I'm only slightly exaggerating. Unfortunately, most emerging tech "experiences" sound a lot like this painful conversation. Clunky. Bloated. Frustrating. Tech for the sake of tech. To create great experiences, we must find the humanity on the other side of the code. We have to meet people where they are and build technology that fits into their lives.
Below are a few principles to consider when designing for these new technologies. Use them to make better products … and to be better dinner guests.
AI isn't like human intelligence; it's fundamentally other. As AI continues to develop, a new taxonomy of intelligence will be needed altogether. The mind is not an apt metaphor. Understanding the specific nature of AI will help you create more intuitive experiences.
Spoiler: You probably need to simplify your product.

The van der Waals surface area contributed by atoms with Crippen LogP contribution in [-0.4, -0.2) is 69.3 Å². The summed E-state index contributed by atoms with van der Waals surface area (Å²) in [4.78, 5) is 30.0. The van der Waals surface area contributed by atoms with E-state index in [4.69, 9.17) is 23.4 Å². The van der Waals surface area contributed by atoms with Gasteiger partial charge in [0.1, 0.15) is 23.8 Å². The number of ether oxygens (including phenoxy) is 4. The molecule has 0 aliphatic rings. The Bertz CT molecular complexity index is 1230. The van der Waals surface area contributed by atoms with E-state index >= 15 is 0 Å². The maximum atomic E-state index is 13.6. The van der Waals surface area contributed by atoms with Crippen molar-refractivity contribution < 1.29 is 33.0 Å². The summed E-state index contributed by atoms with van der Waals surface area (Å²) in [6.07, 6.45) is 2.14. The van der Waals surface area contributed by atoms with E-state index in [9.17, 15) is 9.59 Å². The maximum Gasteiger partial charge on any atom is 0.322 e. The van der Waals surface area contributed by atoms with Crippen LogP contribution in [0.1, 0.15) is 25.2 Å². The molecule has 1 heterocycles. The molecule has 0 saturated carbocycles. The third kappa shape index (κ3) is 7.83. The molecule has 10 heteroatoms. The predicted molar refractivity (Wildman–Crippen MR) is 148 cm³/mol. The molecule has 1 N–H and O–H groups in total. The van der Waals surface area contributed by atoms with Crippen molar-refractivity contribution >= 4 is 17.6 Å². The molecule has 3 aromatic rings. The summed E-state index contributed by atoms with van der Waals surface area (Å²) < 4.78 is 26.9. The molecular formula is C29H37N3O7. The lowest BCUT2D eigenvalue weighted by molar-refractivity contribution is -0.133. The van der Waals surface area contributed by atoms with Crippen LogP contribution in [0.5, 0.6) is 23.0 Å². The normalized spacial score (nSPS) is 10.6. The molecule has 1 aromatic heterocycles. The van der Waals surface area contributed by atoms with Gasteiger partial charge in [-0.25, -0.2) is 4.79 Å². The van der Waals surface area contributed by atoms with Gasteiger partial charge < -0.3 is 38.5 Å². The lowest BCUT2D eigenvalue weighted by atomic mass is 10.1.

Simplicity is key. We see this being played out among the early winners in these emerging technologies. Uber's Amazon Echo Skill allows you to order a ride and little else. Netflix's Google Home experience allows you to control playback but nothing else. Dominos' voice app only reorders your last purchase. These products provide only a handful of features at this time, but the specific tasks fit seamlessly into people's lives. Their effectiveness is found in what they don't do. Cut features and iterate toward simplicity. Your app is probably too big.
2) Think in Systems
Most Fortune 500 companies suffer from what I call "micro-site-itus"—the curious habit of creating hundreds of tech one-offs with seemingly no regard for the larger ecosystem. Fractured budgets. Legacy platforms. Corporate bureaucracy. There are tons of contributing factors to this phenomenon, but one-off thinking will hurt the effectiveness of your products.
An app is only as good as the technologies it speaks to. Your voice experience is only as powerful as the data it can access. And those technologies are meaningful only if they fit into people's lives on the other side. On their own, most emerging technologies are limited in their features. But when paired with other technologies, these touch points become much more powerful.
Think in systems. It's the guiding principle of AI, and the key to making rich digital experiences.
3) Embrace the Power of Now